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(mapcar) and (lambda).

As you know, LISP stands for "List Processing". There are quite a few commands in AutoLisp that allow you to manipulate lists. (subst, append, etc.)
But what about commands that will allow you to apply a function to items in a list. Let's look at (mapcar) first.


The function (mapcar) allows you to perform a "function" on each element of the list. Let's try a simple example :

What we want to do is add 1 to each element of a list.

	(setq a 1)
	(mapcar '1+ (list a))

This will return 2.
This is what happened :

(mapcar...adds 1 to the (list a) to make 2.

Now a longer list :

	(setq a '(1 2 3 4 5 6 7 8 9 10))
	(mapcar '1+ a)

This will return :

	(2 3 4 5 6 7 8 9 10 11)

Just a few words on creating lists in AutoLisp.
There are two ways to create lists.
The first way is to use a command that will create a list.
Examples of this are (getpoint) and (entget).
Both of these commands will return a list.

Secondly, you could use the (list) command.
For example :

	(setq a (list 1 2 3 4 5))

If you looked at variable a it would look like this :

	(1 2 3 4 5)

The other way of writing this is :

	(setq a '(1 2 3 4 5))

Both methods do the same thing, create a list. 

Here is another example using (mapcar) :

Say you have a list of data stored in variable arglist

(setq arglist '(12.0 145.8 67.2 "M20"))

You want to place each item in the list in it's own variable to use in your routine. One way to do it would be as follows :

   (setq a (nth 0 arglist))
   (setq b (nth 1 arglist))
   (setq c (nth 2 arglist))
   (setq d (nth 3 arglist))

This works, but is an extremely slow way of processing the data as each variable requires a program statement.
A much more efficient way is to use the MAPCAR technique.

(mapcar 'set '(a b c d) arglist)

This routine maps the SET function to each element of the first list and it's corresponding element of the second list. SET is used instead of SETQ to evaluate each quoted element of the first list.
With the currently set list c, it sets a to 12.0, b to 145.8, c to 67.2 and d to "M20". 

If you are reading a list from an external file, your routine may not read back the elements of the list as they once were. Your routine will read them back as strings. For example :

Your list should look like this :

	(10 20 30 40 50)

But after reading the list in from the file, it looks like this :

	("10" "20" "30" "40" "50")

You can use (mapcar) to convert the list from strings to integers :

	(setq b (mapcar '(atoi) thelist)) 

Now this works fine if you are using an AutoLisp function, but how would you use (mapcar) with a user defined function?
Let's look at this example :

What we have is a list of angles that we want to convert to Radians.

	(setq c '(23.0 47.8 52.1 35.6))

Firstly we would write a function to convert degrees to radians.

(defun dtr (a)
	(* pi (/ a 180.0))

Our function to convert our list would look like this :

	(setq d (mapcar 'dtr c))

This function will run the (dtr) function against each element of list c.
In other words, the value of each element is passed to the (dtr) function.

The function could also be written like this :

	(setq d (mapcar (quote dtr) c)) 


Now this is where the (lambda) function comes into play.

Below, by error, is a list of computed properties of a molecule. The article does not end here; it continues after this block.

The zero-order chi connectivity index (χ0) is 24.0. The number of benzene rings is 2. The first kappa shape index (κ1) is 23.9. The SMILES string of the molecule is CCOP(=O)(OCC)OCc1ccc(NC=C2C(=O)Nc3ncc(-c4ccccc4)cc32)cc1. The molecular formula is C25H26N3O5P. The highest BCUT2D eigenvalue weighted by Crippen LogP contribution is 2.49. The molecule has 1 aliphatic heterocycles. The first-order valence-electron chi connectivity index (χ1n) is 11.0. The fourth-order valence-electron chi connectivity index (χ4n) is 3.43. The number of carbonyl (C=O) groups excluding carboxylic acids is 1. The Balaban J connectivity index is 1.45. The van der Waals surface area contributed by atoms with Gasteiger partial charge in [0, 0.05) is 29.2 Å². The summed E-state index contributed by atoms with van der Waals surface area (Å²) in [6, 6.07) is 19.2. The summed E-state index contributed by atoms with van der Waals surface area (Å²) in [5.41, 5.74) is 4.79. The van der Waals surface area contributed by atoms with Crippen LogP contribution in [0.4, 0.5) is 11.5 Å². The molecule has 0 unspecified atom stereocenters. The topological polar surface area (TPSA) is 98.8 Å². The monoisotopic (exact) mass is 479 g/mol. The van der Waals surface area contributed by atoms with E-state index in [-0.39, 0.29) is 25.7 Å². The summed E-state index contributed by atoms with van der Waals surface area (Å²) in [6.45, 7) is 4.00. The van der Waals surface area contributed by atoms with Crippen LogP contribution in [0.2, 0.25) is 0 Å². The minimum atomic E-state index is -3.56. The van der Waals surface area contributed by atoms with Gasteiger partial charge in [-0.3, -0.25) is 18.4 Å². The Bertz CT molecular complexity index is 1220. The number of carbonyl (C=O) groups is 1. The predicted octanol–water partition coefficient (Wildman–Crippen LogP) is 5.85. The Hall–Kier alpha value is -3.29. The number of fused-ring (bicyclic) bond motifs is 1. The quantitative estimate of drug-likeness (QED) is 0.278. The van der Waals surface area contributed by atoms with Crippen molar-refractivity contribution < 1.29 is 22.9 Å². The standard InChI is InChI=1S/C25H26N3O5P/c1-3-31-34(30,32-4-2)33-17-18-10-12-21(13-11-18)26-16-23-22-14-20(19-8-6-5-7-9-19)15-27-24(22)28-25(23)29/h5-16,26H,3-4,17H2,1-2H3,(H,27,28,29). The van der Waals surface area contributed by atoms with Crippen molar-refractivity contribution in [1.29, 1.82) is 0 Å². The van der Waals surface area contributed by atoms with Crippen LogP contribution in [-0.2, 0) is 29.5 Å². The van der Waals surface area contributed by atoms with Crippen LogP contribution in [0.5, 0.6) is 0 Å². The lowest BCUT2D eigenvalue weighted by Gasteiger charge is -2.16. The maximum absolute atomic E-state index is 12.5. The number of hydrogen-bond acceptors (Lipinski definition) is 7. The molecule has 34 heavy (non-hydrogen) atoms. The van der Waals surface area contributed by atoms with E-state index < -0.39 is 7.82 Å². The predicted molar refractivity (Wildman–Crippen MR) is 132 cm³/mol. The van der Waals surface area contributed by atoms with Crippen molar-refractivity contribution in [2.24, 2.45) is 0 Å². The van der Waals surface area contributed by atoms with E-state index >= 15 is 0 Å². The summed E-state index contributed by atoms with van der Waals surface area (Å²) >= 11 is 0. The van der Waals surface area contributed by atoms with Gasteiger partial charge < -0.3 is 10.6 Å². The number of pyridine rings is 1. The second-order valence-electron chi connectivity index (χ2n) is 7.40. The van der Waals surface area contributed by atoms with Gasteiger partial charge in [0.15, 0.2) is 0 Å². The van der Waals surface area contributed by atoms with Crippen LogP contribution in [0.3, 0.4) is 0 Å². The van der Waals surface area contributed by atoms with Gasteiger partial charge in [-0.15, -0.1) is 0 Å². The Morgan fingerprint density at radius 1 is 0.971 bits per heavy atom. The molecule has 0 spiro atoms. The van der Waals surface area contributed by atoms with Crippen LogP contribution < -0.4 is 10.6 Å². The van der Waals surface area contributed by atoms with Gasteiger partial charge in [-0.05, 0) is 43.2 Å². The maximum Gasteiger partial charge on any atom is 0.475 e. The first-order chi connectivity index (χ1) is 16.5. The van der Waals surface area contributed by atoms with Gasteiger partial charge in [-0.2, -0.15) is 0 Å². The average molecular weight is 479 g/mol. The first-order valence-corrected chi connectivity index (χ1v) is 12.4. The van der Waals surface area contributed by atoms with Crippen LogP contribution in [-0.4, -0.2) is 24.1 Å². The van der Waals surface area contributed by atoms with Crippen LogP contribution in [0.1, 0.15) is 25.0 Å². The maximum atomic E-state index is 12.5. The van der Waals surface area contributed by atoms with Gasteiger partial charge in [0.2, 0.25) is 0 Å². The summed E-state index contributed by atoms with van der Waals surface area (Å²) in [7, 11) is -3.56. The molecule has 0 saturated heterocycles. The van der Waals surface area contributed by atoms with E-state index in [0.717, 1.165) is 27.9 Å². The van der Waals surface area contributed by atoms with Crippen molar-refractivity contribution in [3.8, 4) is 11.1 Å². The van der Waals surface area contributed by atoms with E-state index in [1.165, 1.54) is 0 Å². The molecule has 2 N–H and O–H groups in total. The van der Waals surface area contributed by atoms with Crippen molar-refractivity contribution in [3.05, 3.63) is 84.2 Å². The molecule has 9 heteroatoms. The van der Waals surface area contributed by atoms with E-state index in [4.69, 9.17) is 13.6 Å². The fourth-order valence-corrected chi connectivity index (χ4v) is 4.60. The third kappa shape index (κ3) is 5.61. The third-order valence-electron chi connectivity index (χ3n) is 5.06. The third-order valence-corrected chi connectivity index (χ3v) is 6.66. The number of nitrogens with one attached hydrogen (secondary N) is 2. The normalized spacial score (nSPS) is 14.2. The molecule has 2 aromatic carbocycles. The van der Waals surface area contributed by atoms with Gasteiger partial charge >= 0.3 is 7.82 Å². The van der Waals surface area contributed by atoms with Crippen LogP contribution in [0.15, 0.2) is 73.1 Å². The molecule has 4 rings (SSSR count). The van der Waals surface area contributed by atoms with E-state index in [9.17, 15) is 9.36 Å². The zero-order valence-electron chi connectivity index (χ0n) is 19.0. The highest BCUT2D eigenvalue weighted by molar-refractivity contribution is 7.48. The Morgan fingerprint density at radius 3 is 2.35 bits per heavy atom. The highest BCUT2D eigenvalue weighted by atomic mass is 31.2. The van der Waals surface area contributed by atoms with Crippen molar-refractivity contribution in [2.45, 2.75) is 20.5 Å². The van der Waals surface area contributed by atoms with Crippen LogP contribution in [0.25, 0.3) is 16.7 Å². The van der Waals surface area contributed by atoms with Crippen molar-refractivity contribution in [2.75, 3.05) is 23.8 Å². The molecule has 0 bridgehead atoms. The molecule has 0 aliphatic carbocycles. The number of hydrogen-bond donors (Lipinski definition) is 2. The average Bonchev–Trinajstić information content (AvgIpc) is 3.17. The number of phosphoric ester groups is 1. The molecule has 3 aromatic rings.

(lambda) allows you to write the (dtr) function "in-line" within the (mapcar) expression without having to define a separate function.

	(setq d (mapcar (quote (lambda (a) (* pi (/ a 180.0)))) c))


	(setq d (mapcar '(lambda (a) (* pi (/ a 180.0))) c))

This function will convert all the angles in the list c to radians and store them in variable d.

Let's look a bit closer at the (lambda) function.
	(lambda (a) (* pi (/ a 180.0)))

is the same as

	(defun (a) (* pi (/ a 180.0)))

Let's write a function to test this :

(defun c:test ()
	(setq c '(23.0 47.8 52.1 35.6))
	(setq d (mapcar '(lambda (a) (* pi (/ a 180.0))) c))
	(mapcar 'set '(w x y z) d)

!c should return (23.0 47.8 52.1 35.6)
!d should return (0.401426 0.834267 0.909317 0.621337)
!w should return 0.401426
!x should return 0.834267
!y should return 0.909317
!z should return 0.621337 

To quote the AutoCad Customization Manual :

"Use the (lambda) function when the overhead of defining a new function is not justified. It also makes the programmer's intention more apparent by laying out the function at the spot where it is to be used."

In practice, (lambda) can be used anywhere you need a speedy function and you don't want the trouble of writing and making sure a (defun) function is loaded.


There are another two AutoLisp commands that can apply a function to a list.
They are (apply) and (foreach).
Let's have a quick look at them.


This function differs from (mapcar) in that it applies a function to the whole list and not to the individual items in the list.
Here's a couple of examples :

	(apply '+ '(1 2 3))

This will return 6

	(apply 'strcat '("a" "b" "c"))

This will return "abc"

You can also use (apply) in comjunction with (lambda) :

	(apply '(lambda (x y z)
		(* x (- y z))
		'(5 20 14)

This will return 30 (20-14*5=30)


The syntax for this is :
(foreach name list expression.....)

This function steps through list, assigning each element to name, and evaluates each expression for every element in the list.
For example :

	(foreach n a (princ n) (terpri))

If you had a list :

	(setq a (1 2 3 4 5))

The previous expression would print vertically :



Right, I don't know about you, but my brain is full.
Time for a couple of beers. Cheers for Now....
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